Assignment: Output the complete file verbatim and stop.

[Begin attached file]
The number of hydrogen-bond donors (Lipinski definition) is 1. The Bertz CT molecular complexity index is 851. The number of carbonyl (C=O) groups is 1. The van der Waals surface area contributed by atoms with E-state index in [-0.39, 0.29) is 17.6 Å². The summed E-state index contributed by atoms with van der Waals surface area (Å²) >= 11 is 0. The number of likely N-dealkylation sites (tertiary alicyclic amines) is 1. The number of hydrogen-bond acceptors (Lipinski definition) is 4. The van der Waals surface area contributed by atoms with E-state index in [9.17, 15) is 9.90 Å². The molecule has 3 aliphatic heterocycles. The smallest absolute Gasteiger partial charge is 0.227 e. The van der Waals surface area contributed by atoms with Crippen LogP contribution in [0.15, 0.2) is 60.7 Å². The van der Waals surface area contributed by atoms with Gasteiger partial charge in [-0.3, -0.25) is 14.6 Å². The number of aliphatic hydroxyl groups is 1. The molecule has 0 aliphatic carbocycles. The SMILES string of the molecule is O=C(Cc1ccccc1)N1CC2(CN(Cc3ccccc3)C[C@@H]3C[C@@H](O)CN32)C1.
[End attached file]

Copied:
The number of hydrogen-bond donors (Lipinski definition) is 1. The Bertz CT molecular complexity index is 851. The number of carbonyl (C=O) groups is 1. The van der Waals surface area contributed by atoms with E-state index in [-0.39, 0.29) is 17.6 Å². The summed E-state index contributed by atoms with van der Waals surface area (Å²) >= 11 is 0. The number of likely N-dealkylation sites (tertiary alicyclic amines) is 1. The number of hydrogen-bond acceptors (Lipinski definition) is 4. The van der Waals surface area contributed by atoms with E-state index in [9.17, 15) is 9.90 Å². The molecule has 3 aliphatic heterocycles. The smallest absolute Gasteiger partial charge is 0.227 e. The van der Waals surface area contributed by atoms with Crippen LogP contribution in [0.15, 0.2) is 60.7 Å². The van der Waals surface area contributed by atoms with Gasteiger partial charge in [-0.3, -0.25) is 14.6 Å². The number of aliphatic hydroxyl groups is 1. The molecule has 0 aliphatic carbocycles. The SMILES string of the molecule is O=C(Cc1ccccc1)N1CC2(CN(Cc3ccccc3)C[C@@H]3C[C@@H](O)CN32)C1.